There’s been a new sheriff in town at Electronic Arts since John Riccitiello rode back in to EA about a year ago. His campaign promise was change. Slowly, he’s making good on that pledge. In June, he reorganized management into a more accountable hierarchy and he recruited Activision’s former publishing president Kathy Vrabeck. In July, EA signed a high profile in-game ad deal and Microsoft’s Xbox VP Peter Moore joined the team. In August, they signed a deal with Hasbro. In October, more than $600m was dished out to acquire Bioware and Pandemic. It’s now a New Year and time for more new beginnings.
On Monday, EA announced the latest installment of popular PC game Battlefield 1942, Battlefield Heroes, will bypass retail. Instead, the new installment of the franchise (which has sold more than 10m units) will be re-invented later this year as a free online multiplayer game. In its new incarnation, the game will be supported by an experimental combination of advertising and micro-transactions. It’s a first for EA in western markets.
The conceptual business model may be new to some parts of mainstream western audiences but it’s not new to EA or gaming. Long popular in the multi-player online games running out of Asia, the basic idea is: game players get free access to a game but pay small sums if they want to customize a character or buy virtual products that might otherwise enhance the game play. Maybe it’s a special costume or uniform to personalize a character. In a fantasy war game: they can buy a weapon. Online soccer: they buy upgraded cleats for better traction.
Whether it’s a kid’s game, a fantasy game, or a sports simulator, these small inexpensive transactions expand the game play. For the publisher, along with advertising, they will provide the revenue. Unlike traditional product sales, it’s a recurring revenue stream instead of a one-time purchase.
For some companies this model has proven very lucrative. Korea’s Nexon has had success using it with Maplestory and Kart Rider. Habbo Hotel (now called Habbo) has also built a successful business around the model. Surprising as it is to some, enough money is changing hands in virtual worlds and roll playing games that some are even trying to set up legitimate financial services platforms to handle the trading and transactions for these virtual worlds.
EA has developed experience with this type of game over the past two years. Since 2006, FIFA online soccer has been free to play in Korea. An experiment in its own right, the game has drawn more than 5m subscribers and is generating more than $1m a month in sales.
Battlefield Heroes will be EA’s first U.S. test of the same model. It isn’t likely to bring in the same kind of money but benchmarks for success will likely be different here.
Statements in press releases from some involved concede 95 percent of players probably won’t spend a dime. (And what they can buy won’t provide advantages in the game play). Advertising may not be a dramatic revenue source in this case either. Unlike sports games, where the virtual world is filled with billboards in their natural environment, a game like Battlefield Heroes doesn’t have many places within the game that an ad would fit naturally without interrupting game play. As a result, ads supporting Battlefield Heroes will most likely be limited to the website, or run like pre-roll video ads prior to the launch of the game. Even so, the absence of strong revenue results won’t diminish the value proposition for EA. Battlefield Heroes online is a market experiment. It’s less about money today than about market opportunity for tomorrow.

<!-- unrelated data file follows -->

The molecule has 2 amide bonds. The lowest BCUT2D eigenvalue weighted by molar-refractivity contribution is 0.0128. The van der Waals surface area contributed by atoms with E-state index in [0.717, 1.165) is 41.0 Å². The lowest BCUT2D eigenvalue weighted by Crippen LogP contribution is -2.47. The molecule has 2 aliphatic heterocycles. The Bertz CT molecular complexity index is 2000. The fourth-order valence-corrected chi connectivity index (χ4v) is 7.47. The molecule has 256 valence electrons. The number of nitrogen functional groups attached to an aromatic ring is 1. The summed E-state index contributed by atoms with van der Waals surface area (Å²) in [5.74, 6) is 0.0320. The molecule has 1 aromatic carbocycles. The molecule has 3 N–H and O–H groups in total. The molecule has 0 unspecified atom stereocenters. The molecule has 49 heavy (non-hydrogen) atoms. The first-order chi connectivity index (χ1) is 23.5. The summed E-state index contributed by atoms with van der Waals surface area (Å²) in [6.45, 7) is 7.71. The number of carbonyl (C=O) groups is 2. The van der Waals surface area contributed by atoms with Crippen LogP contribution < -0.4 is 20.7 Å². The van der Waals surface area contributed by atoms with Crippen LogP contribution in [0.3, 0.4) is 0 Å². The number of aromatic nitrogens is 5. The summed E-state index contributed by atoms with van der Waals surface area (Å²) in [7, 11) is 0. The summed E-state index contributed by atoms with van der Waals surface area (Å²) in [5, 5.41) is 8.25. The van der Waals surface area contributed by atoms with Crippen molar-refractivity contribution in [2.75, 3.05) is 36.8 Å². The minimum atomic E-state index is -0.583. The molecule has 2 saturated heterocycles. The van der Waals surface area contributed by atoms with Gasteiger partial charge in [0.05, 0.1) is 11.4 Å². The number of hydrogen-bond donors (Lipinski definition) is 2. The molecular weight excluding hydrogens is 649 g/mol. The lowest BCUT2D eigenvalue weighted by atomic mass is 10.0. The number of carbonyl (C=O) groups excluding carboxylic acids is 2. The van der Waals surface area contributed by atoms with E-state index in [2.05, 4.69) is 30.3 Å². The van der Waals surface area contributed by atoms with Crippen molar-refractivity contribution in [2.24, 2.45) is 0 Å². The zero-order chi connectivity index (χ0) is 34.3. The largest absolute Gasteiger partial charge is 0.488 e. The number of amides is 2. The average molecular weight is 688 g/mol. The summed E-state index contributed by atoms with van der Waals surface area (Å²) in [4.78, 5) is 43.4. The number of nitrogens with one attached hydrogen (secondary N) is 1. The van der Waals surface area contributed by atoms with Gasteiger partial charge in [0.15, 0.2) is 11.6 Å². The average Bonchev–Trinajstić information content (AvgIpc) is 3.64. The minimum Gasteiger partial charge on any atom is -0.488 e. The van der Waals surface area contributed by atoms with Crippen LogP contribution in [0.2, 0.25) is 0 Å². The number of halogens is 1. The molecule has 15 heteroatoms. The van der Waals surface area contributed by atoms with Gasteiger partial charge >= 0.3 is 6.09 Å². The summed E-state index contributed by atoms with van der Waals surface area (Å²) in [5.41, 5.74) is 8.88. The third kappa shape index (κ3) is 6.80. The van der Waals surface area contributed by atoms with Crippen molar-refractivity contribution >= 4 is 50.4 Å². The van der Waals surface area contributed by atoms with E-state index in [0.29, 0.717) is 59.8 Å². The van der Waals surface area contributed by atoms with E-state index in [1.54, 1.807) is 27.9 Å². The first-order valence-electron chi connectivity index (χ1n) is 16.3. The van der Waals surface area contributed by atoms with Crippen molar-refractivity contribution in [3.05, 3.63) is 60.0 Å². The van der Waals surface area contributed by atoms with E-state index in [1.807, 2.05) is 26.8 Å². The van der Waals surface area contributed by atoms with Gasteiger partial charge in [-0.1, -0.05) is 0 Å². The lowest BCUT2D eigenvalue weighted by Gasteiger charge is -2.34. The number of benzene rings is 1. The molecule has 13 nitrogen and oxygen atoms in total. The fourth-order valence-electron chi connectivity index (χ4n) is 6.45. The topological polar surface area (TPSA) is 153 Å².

The future financial opportunity at risk is sizable. Some estimates peg the online gaming industry at more than $10b by 2011. Start ups like Outspark, K2 Network and Trion World Network are lining up investors to capitalize. EA can’t afford to miss the opportunity and see market share eroded by more innovative and nimble competitors. And with rival Activision merging with Vivendi Games (which owns Blizzard, maker of the 800lb gorilla of online games: World of Warcraft), EA can’t afford to be slow or indecisive either. The stakes are high and competition is likely to get intense.
The new version of Battlefield Heroes is expected to launch by summertime. To prepare for the shift some changes are being made to the original game franchise. Among them, the new version will have much lighter weight graphics and more approachable, easy to use, playing controls. Deep commitment to developing skill or advancing the game won’t be necessary in this installment. Short sessions, as brief as ten or fifteen minutes, are anticipated. The idea is to make the game appeal to the causal gamer.
The lesser graphics and reduced technological overhead are also to insure the game can be enjoyed on a wide array of computer configurations. No high end gaming PC’s will be needed here. EA wants as broad an audience as possible.
In a statement, EA’s Gerhard Florin said “people want to play games in new ways, with easier access that is quick to the fun. With Battlefield Heroes, EA brings its first major franchise to North America and Europe with a new distribution model and pricing structure adapted to the evolving way that people play.”
If EA is successful at reinventing the game for online play and building audience, it’s probable they will expand this pilot program to other titles in their portfolio.
Launching Battlefield Heroes online is unequivocally an experiment but it’s also a bold move to try and try and keep pace with the changing gaming industry.
•EA’s Great Experiment: Changing Weather, the Concept and Future of Dynamic Gaming
•EA and Massive Join in In-Game Ad Deal
•EA Reorganizes Management
•EA Lures Peter Moore from Microsoft
•EA Acquires Pandemic and Bioware
•EA deals with Hasbro
•Inside the Merger: Activision and Vivendi Games
•Gaming and Movie Convergence: A Retrospective Timeline